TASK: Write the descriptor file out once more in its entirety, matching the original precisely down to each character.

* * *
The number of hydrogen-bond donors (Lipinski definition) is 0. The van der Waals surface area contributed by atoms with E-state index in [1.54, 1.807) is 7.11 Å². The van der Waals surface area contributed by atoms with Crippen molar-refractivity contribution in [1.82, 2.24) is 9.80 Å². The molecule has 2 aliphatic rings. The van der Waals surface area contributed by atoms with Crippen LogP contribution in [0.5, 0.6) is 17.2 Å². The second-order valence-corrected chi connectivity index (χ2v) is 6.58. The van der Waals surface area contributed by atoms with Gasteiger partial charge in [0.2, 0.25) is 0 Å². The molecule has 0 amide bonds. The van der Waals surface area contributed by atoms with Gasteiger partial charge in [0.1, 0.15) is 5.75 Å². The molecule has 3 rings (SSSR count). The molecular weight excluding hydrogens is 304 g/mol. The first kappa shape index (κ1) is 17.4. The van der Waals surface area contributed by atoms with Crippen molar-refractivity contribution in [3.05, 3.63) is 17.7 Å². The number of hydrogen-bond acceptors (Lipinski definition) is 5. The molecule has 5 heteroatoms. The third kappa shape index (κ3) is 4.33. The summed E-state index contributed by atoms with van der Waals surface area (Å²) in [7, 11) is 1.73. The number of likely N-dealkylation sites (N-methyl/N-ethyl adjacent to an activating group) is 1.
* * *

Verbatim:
The number of hydrogen-bond donors (Lipinski definition) is 0. The van der Waals surface area contributed by atoms with E-state index in [1.54, 1.807) is 7.11 Å². The van der Waals surface area contributed by atoms with Crippen molar-refractivity contribution in [1.82, 2.24) is 9.80 Å². The molecule has 2 aliphatic rings. The van der Waals surface area contributed by atoms with Crippen LogP contribution in [0.5, 0.6) is 17.2 Å². The second-order valence-corrected chi connectivity index (χ2v) is 6.58. The van der Waals surface area contributed by atoms with Gasteiger partial charge in [0.2, 0.25) is 0 Å². The molecule has 0 amide bonds. The van der Waals surface area contributed by atoms with Gasteiger partial charge in [0.1, 0.15) is 5.75 Å². The molecule has 3 rings (SSSR count). The molecular weight excluding hydrogens is 304 g/mol. The first kappa shape index (κ1) is 17.4. The van der Waals surface area contributed by atoms with Crippen molar-refractivity contribution in [3.05, 3.63) is 17.7 Å². The number of hydrogen-bond acceptors (Lipinski definition) is 5. The molecule has 5 heteroatoms. The third kappa shape index (κ3) is 4.33. The summed E-state index contributed by atoms with van der Waals surface area (Å²) in [7, 11) is 1.73. The number of likely N-dealkylation sites (N-methyl/N-ethyl adjacent to an activating group) is 1.